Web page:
Certified Business Brokers
The Business Transfer Newsletter
September 2015
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How A Competitive Analysis Can Uncover Your Company's Strengths & Weaknesses


The Importance Of Finding The Right Buyer For Your Business


How to Spot Hidden Opportunities for Sales Growth




Here's How Steve Jobs Measured Success. How About You?






 Why So Many Small Business Owners Are Poor Stewards Of Their Futures




When It Comes To Selling Your Business, Don't Be Na´ve






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Selling Texas Companies Since 1974


Our monthly newsletters provide information about buying or selling a business, current economic conditions, and highlight some of our newest business-for-sale opportunities.


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your business "..... says The New York Times


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Featured Business Listing

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By: Principium Group

Everybody knows that a company's revenue and profits play a big role in its value.  After all, a multiple of EBITDA (earnings before interest, taxes, depreciation and amortization) is one way to estimate the value a business.  However, valuation is not nearly as simple as that. One way to improve your multiple and increase the value of your business is to improve cash flow and decrease working capital requirements. These steps will also make your business stronger regardless if or when you plan to sell it.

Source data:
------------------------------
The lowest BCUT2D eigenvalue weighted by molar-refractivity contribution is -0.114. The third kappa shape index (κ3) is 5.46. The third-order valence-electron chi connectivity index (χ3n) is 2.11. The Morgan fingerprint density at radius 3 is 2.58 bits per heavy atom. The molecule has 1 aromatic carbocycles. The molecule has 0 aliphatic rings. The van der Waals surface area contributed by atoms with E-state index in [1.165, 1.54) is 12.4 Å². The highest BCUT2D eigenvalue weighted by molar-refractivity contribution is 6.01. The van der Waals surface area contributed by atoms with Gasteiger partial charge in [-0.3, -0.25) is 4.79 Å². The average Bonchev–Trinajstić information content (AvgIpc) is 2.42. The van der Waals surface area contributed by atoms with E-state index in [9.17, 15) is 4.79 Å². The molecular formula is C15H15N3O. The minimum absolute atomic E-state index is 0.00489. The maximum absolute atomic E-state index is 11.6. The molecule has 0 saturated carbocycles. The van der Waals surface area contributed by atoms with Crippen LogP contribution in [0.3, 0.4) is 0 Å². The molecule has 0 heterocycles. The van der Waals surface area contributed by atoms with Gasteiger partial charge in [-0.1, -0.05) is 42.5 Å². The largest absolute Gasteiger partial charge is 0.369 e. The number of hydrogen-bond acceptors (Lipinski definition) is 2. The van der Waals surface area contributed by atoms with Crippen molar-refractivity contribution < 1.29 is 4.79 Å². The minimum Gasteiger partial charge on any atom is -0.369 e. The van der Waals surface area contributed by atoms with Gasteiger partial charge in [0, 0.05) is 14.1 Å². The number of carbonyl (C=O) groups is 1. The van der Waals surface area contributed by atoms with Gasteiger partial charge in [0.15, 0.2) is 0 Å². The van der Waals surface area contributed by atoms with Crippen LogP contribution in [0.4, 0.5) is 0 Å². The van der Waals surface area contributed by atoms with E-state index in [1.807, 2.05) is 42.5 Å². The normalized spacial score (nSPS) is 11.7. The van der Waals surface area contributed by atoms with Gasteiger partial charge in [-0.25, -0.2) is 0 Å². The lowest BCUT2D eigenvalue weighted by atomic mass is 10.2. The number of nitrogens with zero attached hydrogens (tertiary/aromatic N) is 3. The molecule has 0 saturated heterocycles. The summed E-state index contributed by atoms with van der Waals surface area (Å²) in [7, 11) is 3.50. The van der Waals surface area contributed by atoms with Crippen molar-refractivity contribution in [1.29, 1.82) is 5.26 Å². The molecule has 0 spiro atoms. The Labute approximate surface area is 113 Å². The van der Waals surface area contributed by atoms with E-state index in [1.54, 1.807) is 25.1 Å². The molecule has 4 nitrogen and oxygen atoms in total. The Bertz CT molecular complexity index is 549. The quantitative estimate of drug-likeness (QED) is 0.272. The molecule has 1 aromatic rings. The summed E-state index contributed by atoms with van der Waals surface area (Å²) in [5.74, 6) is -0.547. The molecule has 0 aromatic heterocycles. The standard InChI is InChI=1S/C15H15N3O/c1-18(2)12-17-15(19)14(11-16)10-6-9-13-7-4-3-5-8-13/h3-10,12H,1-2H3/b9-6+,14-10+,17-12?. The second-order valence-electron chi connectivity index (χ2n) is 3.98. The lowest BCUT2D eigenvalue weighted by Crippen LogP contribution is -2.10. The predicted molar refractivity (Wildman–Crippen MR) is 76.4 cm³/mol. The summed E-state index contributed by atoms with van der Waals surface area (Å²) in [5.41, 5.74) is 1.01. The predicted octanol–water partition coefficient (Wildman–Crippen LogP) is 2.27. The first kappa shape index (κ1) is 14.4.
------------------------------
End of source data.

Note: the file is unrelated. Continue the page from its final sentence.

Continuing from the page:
Cash vs. Profits

Cash flow is different than profits in that it measures the cash coming in and out of your business rather than an accounting interpretation of your profit and loss. For example, if you charge $10,000 upfront for a service that takes you three months to deliver, you recognize $3,333 of revenue per month on your profit and loss statement for each of the three months it takes you to deliver the work.